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Costa Rica

COSTA RICA | Wednesday, 11 November 2009 | Views [2967] | Comments [1]

Nobu having a chat with the monkeys

Nobu having a chat with the monkeys

La Cruz to Rio Sereno 12/10/09 to 3/11/09 - 952 km (total km’s 17700)

Costa Rica, Pura Vida

One of the joys of bike touring is not always so much about the riding, but it’s about getting to out of the way places and experiencing nature. We had really wanted to see nesting sea turtles at some stage in Central America, and from the map it seemed like a beach called ‘Playa Ostional’ might be a chance. However when we asked about riding there along the coastal dirt road from Playa Tamarindo, everyone (the nay-sayers) told us “it’s not possible at this time of year, there’s too many river crossings and no bridges...no, no es posible, es un camino muy malo”. Well that’s just like saying “go ahead and try it” to us, after all what’s the worst that could happen?...we could always turn back!

Well the coastal road on the Nicoya Peninsula turned out to be one of the more memorable days riding in Costa Rica, almost no traffic, past deserted beaches and only two river crossings, the first we could ride through and the second was only ankle deep (well our socks did get wet!), but nothing like we were made to believe. 

Nobody had however mentioned the hills. The short steep pinch climbs out of the creeks that characterised the coast was the hardest thing about this section of riding. But otherwise an awesome ride. This is really what bike touring is about...it is about the riding, riding dirt roads to nearly inaccessible beaches to hopefully see turtles laying eggs. And with that we rode out of the forest and alongside the wild Pacific Ocean and Playa Ostional. 

Playa Ostional is a long black sand beach, littered with driftwood, the remains of turtle eggs, stray dogs, hundreds of black vultures (‘Zopilotes’), and the raging pacific coast surf. What a dramatic place the olive ridley turtles have chosen to return to year after year to lay their eggs. This beach is the most important olive ridley nesting spot in Costa Rica and one of only a few in central america and the world where this species of turtle comes ashore  simultaneously in their thousands to lay their eggs at the same time. These events are known as ‘arribadas’ (or arrivals) and occur once or twice a month between August and November.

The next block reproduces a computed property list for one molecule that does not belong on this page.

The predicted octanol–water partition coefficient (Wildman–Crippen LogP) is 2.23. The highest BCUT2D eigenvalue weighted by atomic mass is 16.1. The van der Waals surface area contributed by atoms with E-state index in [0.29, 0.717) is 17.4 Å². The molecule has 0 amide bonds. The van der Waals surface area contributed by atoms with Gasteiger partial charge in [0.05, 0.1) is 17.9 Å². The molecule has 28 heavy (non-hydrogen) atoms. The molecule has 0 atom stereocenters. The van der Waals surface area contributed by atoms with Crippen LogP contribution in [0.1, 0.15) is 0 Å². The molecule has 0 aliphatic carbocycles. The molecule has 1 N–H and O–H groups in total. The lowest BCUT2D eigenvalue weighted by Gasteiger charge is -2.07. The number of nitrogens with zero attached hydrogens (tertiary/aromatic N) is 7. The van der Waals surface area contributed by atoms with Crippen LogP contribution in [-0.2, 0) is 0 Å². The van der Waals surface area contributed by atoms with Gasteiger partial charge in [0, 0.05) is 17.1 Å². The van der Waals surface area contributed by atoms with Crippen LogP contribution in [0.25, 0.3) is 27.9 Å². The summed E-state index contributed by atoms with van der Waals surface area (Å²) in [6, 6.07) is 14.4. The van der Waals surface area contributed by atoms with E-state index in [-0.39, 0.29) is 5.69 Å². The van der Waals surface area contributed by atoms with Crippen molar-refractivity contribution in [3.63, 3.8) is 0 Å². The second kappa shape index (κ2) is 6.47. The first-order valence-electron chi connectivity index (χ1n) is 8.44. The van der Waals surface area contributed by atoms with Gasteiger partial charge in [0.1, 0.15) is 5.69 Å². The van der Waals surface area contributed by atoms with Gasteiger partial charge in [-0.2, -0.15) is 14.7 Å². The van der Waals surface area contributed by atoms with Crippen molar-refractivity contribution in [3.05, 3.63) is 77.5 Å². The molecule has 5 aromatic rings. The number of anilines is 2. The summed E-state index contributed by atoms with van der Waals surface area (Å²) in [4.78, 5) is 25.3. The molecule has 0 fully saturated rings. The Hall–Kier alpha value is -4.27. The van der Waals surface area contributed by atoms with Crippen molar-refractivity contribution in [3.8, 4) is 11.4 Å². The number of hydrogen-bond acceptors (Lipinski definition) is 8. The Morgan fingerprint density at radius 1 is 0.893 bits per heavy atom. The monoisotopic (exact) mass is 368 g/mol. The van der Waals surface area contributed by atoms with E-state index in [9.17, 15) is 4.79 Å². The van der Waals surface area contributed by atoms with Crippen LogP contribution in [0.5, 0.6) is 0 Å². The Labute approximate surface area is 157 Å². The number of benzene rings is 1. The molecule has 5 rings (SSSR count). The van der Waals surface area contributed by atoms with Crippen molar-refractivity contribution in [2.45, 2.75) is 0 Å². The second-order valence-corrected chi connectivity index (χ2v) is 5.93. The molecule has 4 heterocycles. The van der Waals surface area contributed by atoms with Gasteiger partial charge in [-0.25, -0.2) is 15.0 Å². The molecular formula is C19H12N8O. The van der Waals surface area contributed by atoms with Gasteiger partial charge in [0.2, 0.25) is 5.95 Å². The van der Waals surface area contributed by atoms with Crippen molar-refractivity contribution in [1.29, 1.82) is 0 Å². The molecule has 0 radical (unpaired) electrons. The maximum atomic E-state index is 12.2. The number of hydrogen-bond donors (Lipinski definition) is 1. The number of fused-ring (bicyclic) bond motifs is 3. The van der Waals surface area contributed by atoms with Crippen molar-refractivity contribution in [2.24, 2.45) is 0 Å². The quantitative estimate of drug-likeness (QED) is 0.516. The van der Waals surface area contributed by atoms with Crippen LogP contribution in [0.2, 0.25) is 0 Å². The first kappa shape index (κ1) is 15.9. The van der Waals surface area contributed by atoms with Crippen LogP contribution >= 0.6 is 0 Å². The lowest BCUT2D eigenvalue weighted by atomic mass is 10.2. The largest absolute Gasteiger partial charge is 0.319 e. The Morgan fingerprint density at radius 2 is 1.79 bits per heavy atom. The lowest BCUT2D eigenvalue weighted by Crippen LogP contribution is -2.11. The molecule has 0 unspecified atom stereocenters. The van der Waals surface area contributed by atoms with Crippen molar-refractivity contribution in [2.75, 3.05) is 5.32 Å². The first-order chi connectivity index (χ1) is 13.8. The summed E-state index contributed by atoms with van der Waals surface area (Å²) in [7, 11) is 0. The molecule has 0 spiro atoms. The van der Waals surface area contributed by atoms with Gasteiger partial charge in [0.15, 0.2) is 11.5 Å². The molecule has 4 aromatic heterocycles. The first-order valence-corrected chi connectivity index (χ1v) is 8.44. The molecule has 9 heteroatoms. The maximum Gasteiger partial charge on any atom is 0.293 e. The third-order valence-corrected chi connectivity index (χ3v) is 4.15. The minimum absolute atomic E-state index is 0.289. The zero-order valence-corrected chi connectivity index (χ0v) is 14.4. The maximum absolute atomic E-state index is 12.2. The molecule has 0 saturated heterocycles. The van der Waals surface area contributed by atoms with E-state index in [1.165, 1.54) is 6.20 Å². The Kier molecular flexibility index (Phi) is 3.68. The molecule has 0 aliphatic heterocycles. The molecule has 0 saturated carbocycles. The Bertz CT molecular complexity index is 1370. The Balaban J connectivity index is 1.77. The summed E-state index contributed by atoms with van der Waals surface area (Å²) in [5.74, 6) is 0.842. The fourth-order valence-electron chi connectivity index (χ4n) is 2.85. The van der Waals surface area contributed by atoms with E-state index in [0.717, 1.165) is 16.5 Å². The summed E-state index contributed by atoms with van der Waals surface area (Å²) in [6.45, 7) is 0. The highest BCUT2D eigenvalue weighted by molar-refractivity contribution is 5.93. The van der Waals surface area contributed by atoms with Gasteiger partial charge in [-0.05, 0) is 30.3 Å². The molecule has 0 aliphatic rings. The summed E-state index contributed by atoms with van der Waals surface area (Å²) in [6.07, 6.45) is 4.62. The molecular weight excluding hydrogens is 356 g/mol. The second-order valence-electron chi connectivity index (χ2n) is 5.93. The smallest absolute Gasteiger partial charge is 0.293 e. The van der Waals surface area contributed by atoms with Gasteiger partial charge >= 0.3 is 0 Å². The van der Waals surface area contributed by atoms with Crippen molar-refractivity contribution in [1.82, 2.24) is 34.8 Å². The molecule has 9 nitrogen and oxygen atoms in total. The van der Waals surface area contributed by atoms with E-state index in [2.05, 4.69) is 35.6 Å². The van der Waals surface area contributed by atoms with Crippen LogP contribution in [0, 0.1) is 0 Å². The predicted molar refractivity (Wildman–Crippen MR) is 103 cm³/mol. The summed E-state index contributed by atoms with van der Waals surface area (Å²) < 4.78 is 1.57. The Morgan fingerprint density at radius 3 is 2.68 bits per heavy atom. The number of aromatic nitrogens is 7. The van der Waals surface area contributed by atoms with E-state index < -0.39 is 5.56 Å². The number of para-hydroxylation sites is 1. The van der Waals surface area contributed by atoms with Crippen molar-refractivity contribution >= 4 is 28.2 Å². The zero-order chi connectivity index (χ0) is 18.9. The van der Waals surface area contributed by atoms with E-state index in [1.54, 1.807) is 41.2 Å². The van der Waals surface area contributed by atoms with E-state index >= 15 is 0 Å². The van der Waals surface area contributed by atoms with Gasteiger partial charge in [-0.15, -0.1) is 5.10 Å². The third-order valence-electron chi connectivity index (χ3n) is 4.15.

The ‘Refugio Nacional de Vida Silvestre Ostional’ (the beach at Ostional) is under the protection of the Costa Rican government, but here they are in conflict with a local community organisation ADIO over conservation of the turtles. Both say that the other is only after the ‘money’and doesn’t care about conservation, and both say that you should only go with one of their guides, the local ADIO guides, or the accredited government guides. We were not sure which side of the story to believe, but chose to go with an accredited guide. Unfortunately the apathetic girl from ‘Cabinas Ostional’ forgot to organise our ‘accredited’ guide so at 10pm, with no lights on and no sign of a guide we decided not to waste the night and make our way down to the beach on our own. 

It was dark and eery and the beach seemed heavily guarded with patrolling spotlights every 100 metres or so, “maybe we shouldn’t be out here” I thought, but Anna, not to be put-off that easily, approached the first spot-light. It turned out to be the president of ADIO (the local community group), who initially was bothered by us being on the beach without a guide. But he must have warmed to our case, because he then said “i’ll take you down the beach and show you a nesting turtle if you like”. Barefoot, we followed him across the river, and along the beach until his torch crossed a turtle track, where he turned at right angles and took us up to a dark lump beneath some trees at the back of the beach. We could then turn on our low torchlight from behind the turtle. There she was, mama turtle perched over the top of her perfectly excavated hole, and with a big sigh and some hard work, one then two slippery looking table-tennis size eggs dropped into the hole. Every contraction produced another one or two eggs onto the growing pile. Steam rose from the nest, she sighed regularly and just like that she was done.